Tokyo Researchers Design Ruthenium-Based Catalyst

Researchers at Tokyo Institute of Technology have developed a new catalyst to improve the synthesis of primary amines. The newly developed catalyst could also impact the development of biofuels and bio-oils.

Primary amines are compounds used in the preparation of a wide range of dyes, detergents, and medicines. Many attempts have been made to improve the synthesis of amines, but few have been successful. The team developed a catalyst consisting of ruthenium nanoparticles supported on niobium pentoxide. The catalyst is capable of producing primary amines from carbonyl compounds, with negligible by-products.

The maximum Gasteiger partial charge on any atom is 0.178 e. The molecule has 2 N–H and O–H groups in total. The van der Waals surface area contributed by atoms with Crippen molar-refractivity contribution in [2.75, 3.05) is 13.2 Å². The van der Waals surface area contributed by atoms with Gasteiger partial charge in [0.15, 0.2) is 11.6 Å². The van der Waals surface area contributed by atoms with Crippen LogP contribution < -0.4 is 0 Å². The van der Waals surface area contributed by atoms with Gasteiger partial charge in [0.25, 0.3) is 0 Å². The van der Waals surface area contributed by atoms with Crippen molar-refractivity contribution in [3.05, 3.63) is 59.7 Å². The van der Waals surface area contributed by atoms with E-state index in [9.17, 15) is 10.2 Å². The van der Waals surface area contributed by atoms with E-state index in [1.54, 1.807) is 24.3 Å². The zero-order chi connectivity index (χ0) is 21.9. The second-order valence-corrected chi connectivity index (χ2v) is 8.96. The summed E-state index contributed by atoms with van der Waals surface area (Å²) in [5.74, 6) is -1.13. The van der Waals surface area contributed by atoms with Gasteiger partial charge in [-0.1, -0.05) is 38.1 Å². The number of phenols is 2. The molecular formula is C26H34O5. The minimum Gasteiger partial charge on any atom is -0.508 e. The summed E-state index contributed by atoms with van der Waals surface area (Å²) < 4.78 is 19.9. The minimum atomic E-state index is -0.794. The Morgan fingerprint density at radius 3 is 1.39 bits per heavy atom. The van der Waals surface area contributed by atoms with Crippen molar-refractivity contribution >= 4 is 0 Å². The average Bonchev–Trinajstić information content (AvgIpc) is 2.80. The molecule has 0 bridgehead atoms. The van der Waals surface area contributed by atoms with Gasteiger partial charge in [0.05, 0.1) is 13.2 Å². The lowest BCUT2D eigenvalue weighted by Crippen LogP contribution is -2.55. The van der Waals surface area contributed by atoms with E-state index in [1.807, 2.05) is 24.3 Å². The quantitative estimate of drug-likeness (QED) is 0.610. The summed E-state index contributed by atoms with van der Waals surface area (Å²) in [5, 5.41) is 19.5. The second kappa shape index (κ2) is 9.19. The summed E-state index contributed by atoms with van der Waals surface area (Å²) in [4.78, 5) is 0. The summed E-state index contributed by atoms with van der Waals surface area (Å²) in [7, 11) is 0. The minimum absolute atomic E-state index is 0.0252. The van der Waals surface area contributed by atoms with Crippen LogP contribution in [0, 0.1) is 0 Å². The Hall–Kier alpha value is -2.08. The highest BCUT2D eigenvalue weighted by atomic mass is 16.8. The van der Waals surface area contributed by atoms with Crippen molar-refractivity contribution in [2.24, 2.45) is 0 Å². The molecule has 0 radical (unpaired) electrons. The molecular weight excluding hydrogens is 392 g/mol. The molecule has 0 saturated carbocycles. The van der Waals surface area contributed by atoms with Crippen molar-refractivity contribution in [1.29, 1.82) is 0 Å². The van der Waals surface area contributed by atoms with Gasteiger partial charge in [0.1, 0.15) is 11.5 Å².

Michikazu Hara of Tokyo Tech's Laboratory for Materials and Structures and his team also explored how the catalyst could break down glucose into 2,5-bis(aminomethyl) furan, a monomer for aramid production. The new catalyst produced a yield of 93% from the glucose feedstock, with little to no by-products. This new catalyst can be a major player in large scale production of biomass-derived materials, including biofuels.


This article is part of the Crop Biotech Update, a weekly summary of world developments in agri-biotech for developing countries, produced by the Global Knowledge Center on Crop Biotechnology, International Service for the Aquisition of Agri-Biotech Applications SEAsiaCenter (ISAAA)

Subscribe to Crop Biotech Update Newsletter
Crop Biotech Update Archive
Crop Biotech Update RSS
Biofuels Supplement RSS

Article Search: